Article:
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Mesothelioma in Dogs

Mesotheliomas are uncommon tumors originating from the epithelial lining of the body’s cavities and internal structures. This lining, known as the mesothelium, is a membranous epithelial layer derived from the mesoderm cell layer. Its primary functions include lining the body cavity, protecting internal organs, and facilitating movement within the coelom (body cavity).

These tumors develop due to abnormal division and replication of mesothelial cells, leading to their migration to various sites in the body. Mesotheliomas can occur in the thoracic cavity, abdominal cavity, pericardial sac surrounding the heart, and in the scrotum of male dogs. As a result, affected dogs may experience displacement of internal organs, leading to gastrointestinal or cardiac symptoms. Mesotheliomas also tend to produce excessive fluid, making microscopic examination of fluid samples an essential diagnostic tool. Among dog breeds, German shepherds are the most commonly affected by mesotheliomas.

Symptoms and Types

  • Difficulty breathing
  • Dull heart, lung, and abdominal (ventral) sounds
  • Swelling and enlargement of the abdomen due to fluid build-up
  • Enlarged scrotum
  • Intolerance to exercise
  • Fatigue
  • Vomiting


Exposure to asbestos is a recognized cause of mesothelioma development.


Your veterinarian will conduct a comprehensive physical examination of your dog, considering its medical history, onset of symptoms, and any potential triggering incidents. A thorough blood analysis will include a chemical profile, complete blood count, and urinalysis. X-rays of the chest and abdomen will be crucial in confirming mesothelioma. Radiographs and ultrasound imaging may also reveal effusion or masses in the body cavities and pericardial sac.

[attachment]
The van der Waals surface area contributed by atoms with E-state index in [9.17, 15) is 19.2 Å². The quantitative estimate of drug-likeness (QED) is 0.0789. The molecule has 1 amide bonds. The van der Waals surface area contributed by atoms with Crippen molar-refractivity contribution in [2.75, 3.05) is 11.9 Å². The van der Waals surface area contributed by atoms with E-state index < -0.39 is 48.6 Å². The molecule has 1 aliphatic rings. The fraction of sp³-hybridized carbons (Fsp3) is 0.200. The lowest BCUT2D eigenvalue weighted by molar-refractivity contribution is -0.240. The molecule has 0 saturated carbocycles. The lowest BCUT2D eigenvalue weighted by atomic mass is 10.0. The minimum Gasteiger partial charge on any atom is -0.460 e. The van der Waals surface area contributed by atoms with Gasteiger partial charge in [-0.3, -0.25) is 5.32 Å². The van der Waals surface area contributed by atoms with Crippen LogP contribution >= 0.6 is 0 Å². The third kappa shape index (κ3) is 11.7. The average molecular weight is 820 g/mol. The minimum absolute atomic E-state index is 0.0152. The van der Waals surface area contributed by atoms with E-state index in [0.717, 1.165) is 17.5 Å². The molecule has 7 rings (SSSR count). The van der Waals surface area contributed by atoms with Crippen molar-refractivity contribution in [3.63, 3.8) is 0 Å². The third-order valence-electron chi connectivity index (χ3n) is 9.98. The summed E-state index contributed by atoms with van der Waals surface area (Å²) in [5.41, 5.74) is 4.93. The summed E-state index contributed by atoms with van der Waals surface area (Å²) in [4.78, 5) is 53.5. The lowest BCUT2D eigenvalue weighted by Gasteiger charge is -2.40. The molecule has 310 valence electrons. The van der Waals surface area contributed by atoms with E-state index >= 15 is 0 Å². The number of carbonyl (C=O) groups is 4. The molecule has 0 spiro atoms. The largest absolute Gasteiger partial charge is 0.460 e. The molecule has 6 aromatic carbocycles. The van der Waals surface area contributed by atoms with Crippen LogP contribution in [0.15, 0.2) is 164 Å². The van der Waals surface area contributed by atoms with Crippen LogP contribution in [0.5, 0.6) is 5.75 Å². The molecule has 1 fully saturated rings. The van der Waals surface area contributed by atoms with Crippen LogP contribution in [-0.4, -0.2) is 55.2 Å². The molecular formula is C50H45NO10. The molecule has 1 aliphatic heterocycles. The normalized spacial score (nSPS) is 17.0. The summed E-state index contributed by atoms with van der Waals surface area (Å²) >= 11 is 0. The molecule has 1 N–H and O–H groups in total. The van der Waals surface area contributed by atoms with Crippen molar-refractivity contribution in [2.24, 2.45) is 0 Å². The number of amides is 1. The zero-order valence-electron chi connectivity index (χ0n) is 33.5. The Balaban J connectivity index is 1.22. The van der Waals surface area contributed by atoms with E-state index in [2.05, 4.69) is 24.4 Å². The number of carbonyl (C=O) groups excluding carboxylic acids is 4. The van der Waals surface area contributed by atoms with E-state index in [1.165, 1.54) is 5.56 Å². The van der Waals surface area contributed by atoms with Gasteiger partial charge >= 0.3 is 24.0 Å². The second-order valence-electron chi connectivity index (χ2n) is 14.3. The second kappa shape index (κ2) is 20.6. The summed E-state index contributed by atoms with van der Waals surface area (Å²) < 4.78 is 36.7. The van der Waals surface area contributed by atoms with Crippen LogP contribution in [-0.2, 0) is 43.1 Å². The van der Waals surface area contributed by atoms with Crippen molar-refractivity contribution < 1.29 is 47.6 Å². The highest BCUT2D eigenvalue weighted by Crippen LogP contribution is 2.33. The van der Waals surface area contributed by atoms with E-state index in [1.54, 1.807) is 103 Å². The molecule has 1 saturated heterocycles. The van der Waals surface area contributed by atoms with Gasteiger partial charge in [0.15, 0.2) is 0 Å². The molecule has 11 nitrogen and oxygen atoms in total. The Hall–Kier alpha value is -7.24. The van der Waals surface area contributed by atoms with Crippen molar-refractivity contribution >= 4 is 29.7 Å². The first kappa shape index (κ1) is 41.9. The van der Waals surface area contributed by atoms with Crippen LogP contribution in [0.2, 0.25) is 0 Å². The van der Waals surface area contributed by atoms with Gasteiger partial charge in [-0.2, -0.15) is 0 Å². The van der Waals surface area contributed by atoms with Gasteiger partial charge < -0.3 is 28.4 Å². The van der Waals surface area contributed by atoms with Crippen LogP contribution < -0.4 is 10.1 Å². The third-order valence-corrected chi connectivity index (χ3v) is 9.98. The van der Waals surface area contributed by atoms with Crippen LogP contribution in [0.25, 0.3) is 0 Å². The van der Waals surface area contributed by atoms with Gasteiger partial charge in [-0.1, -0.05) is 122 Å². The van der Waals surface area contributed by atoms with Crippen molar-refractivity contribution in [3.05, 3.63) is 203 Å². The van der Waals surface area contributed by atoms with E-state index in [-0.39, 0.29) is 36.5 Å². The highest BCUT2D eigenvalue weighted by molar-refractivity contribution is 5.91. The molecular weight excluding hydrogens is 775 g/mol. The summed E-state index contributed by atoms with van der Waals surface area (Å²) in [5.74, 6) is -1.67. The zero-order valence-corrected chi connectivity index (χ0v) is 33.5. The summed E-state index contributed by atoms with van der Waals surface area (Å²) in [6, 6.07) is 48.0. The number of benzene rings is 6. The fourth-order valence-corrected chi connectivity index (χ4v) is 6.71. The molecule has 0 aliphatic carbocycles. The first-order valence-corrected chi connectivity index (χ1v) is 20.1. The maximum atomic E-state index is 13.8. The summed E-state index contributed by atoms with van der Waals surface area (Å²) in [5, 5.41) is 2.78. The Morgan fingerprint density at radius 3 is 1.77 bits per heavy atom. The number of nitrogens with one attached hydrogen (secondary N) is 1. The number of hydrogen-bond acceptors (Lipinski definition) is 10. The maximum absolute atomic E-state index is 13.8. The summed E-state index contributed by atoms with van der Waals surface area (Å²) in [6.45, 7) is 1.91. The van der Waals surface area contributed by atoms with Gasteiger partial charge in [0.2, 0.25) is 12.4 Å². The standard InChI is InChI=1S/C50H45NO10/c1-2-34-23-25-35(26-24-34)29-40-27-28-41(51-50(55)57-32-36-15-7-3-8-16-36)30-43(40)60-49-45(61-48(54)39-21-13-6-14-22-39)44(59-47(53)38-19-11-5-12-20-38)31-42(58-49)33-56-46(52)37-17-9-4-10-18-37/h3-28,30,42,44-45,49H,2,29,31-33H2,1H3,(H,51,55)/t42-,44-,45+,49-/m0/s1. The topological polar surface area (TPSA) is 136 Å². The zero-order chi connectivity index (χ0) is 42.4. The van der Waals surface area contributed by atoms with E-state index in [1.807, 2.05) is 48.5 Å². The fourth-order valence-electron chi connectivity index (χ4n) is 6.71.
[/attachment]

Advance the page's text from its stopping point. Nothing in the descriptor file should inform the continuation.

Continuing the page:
Fluid samples will be collected for cytologic examination. In some cases, exploratory surgery or laparoscopy may be necessary to remove mesothelial masses for further laboratory analysis.


Most pets can receive outpatient treatment. If your dog experiences difficulty breathing, it should be provided with a quiet resting place, away from activity and any exertion. Hospitalization may be necessary if your dog has excess fluid in its body cavities due to mesothelioma, such as in the chest or abdomen, to drain these cavities. Surgery may be required to relieve pressure if fluid accumulates in the pericardial sac.

Living and Management

During your dog’s recovery from mesothelioma, it’s crucial to limit its activity until breathing becomes easier. Stick to slow walks around the neighborhood and gentle playtime at home until your dog shows signs of improvement. Create a safe and calm environment for your pet, away from energetic children and other animals.

If cisplatin chemotherapy is part of your dog’s treatment plan, stay vigilant about monitoring its kidney health as some dogs may react adversely to the medication. Regular follow-up visits with your veterinarian are necessary for assessing kidney function and checking for any signs of metastasis in the chest and pleural cavity through X-ray imaging.

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